Want a fund management job? Head to Australia
If you’re looking for a new job in fund management, you might want to send your resume to Australia. As funds in the country expand, they are clamouring for international talent.
Investments in Australia’s fund management industry hit A$2.03 trillion at 31 December 2012 – an increase of 3% from three months earlier – cementing the sector as the fourth largest in the world, according to Australian Bureau of Statistics data.
Madeleine MacMahon, human resources director of AMP Capital, an Australian investment house with more than A$128 billion in funds under management, said she was regularly receiving CVs from foreign nationals, particularly those based in London and Hong Kong. “Their experience at global fund managers is often highly transferrable to Australia, particularly at AMP because we’re expanding our investment capabilities to invest globally,” said MacMahon.
The growth of fund management in Australia is largely fuelled by investments from a compulsory retirement-saving programme called superannuation. Under new rules, the size of employers’ superannuation contributions is set to gradually increase to 12% of salary by 2019, up from the current 9.25%.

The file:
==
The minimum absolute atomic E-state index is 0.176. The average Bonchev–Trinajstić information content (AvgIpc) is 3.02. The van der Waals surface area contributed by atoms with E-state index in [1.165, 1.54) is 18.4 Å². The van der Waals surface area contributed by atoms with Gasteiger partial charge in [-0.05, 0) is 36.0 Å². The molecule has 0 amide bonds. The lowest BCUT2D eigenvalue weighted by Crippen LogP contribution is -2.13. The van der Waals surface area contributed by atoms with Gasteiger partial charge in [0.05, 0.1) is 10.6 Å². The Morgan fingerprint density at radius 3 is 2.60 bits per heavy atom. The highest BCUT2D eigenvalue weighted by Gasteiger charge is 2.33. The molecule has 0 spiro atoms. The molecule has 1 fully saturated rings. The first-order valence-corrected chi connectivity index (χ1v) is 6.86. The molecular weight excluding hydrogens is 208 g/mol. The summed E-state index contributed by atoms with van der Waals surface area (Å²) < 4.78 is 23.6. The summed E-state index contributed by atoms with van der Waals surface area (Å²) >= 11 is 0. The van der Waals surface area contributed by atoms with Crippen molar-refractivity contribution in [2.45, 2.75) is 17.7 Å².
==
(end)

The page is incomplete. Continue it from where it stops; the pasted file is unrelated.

Jobs in demand
“This additional cash flow from superannuation means a number of funds are reaching investment capacity, so there is demand for researchers and fund construction specialists to build new products,” said Russell Thomas, CEO and managing director of the Financial Services Institute of Australasia.
Mathew McGilton, director of Kaizen Recruitment in Melbourne, said he had seen a recent increase in recruitment of analysts and portfolio managers.
Expertise is sectors such as property or Asian markets is particularly attractive, said MacMahon from AMP. “Although local experience is preferred for some roles, strong investment skills are quite transferrable across different countries,” she said.
Funds in Australia are also hiring compliance professionals to cope with new domestic and international regulations, including FATCA, the Foreign Account Tax Compliance Act, an American law which requires disclosure of US assets in foreign accounts, said Ashton Bilbie, a director at search firm Profusion Group in Sydney.
Before applying for jobs, foreign candidates should obtain a Skilled Independent Visa, which allows them to work in Australia without an employer sponsoring their work visa. “In fund management, people with full working entitlements are often very easy to assist, particularly those coming from large markets such as the UK or elsewhere in Europe,” said Andrew Hanson, director of financial services at recruitment agency Robert Walters in Sydney.